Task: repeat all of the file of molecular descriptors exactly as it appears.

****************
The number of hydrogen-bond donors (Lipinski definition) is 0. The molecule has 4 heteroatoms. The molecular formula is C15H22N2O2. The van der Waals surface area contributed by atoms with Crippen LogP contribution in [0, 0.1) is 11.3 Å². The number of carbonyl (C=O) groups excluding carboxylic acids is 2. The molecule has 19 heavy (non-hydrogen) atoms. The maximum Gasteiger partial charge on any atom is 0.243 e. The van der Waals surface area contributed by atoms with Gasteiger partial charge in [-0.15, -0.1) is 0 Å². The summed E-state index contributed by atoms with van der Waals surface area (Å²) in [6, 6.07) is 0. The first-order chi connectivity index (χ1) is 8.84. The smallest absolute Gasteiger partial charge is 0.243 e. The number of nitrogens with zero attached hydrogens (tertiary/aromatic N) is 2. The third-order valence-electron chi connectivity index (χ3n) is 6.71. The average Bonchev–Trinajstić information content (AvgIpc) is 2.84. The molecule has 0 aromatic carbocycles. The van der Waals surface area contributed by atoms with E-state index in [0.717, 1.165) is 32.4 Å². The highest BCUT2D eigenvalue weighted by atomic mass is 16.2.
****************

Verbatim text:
The number of hydrogen-bond donors (Lipinski definition) is 0. The molecule has 4 heteroatoms. The molecular formula is C15H22N2O2. The van der Waals surface area contributed by atoms with Crippen LogP contribution in [0, 0.1) is 11.3 Å². The number of carbonyl (C=O) groups excluding carboxylic acids is 2. The molecule has 19 heavy (non-hydrogen) atoms. The maximum Gasteiger partial charge on any atom is 0.243 e. The van der Waals surface area contributed by atoms with Gasteiger partial charge in [-0.15, -0.1) is 0 Å². The summed E-state index contributed by atoms with van der Waals surface area (Å²) in [6, 6.07) is 0. The first-order chi connectivity index (χ1) is 8.84. The smallest absolute Gasteiger partial charge is 0.243 e. The number of nitrogens with zero attached hydrogens (tertiary/aromatic N) is 2. The third-order valence-electron chi connectivity index (χ3n) is 6.71. The average Bonchev–Trinajstić information content (AvgIpc) is 2.84. The molecule has 0 aromatic carbocycles. The van der Waals surface area contributed by atoms with E-state index in [0.717, 1.165) is 32.4 Å². The highest BCUT2D eigenvalue weighted by atomic mass is 16.2.